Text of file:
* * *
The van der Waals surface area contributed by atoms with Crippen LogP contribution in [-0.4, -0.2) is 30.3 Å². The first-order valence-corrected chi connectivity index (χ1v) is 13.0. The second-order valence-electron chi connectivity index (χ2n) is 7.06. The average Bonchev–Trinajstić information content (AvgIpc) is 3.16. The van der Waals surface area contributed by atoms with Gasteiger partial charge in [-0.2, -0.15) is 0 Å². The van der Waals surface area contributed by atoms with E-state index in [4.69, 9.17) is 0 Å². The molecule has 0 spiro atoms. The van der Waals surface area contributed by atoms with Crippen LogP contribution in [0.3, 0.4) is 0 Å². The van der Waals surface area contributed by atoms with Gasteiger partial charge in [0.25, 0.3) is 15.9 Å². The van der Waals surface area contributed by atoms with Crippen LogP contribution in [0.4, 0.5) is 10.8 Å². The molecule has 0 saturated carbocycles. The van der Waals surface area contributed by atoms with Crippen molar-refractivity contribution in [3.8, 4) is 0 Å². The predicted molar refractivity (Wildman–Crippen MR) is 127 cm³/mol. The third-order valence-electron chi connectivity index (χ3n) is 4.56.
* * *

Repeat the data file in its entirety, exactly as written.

The van der Waals surface area contributed by atoms with Crippen LogP contribution in [-0.4, -0.2) is 30.3 Å². The first-order valence-corrected chi connectivity index (χ1v) is 13.0. The second-order valence-electron chi connectivity index (χ2n) is 7.06. The average Bonchev–Trinajstić information content (AvgIpc) is 3.16. The van der Waals surface area contributed by atoms with Gasteiger partial charge in [-0.2, -0.15) is 0 Å². The van der Waals surface area contributed by atoms with E-state index in [4.69, 9.17) is 0 Å². The molecule has 0 spiro atoms. The van der Waals surface area contributed by atoms with Crippen LogP contribution in [0.3, 0.4) is 0 Å². The van der Waals surface area contributed by atoms with Gasteiger partial charge in [0.25, 0.3) is 15.9 Å². The van der Waals surface area contributed by atoms with Crippen LogP contribution in [0.4, 0.5) is 10.8 Å². The molecule has 0 saturated carbocycles. The van der Waals surface area contributed by atoms with Crippen molar-refractivity contribution in [3.8, 4) is 0 Å². The predicted molar refractivity (Wildman–Crippen MR) is 127 cm³/mol. The third-order valence-electron chi connectivity index (χ3n) is 4.56.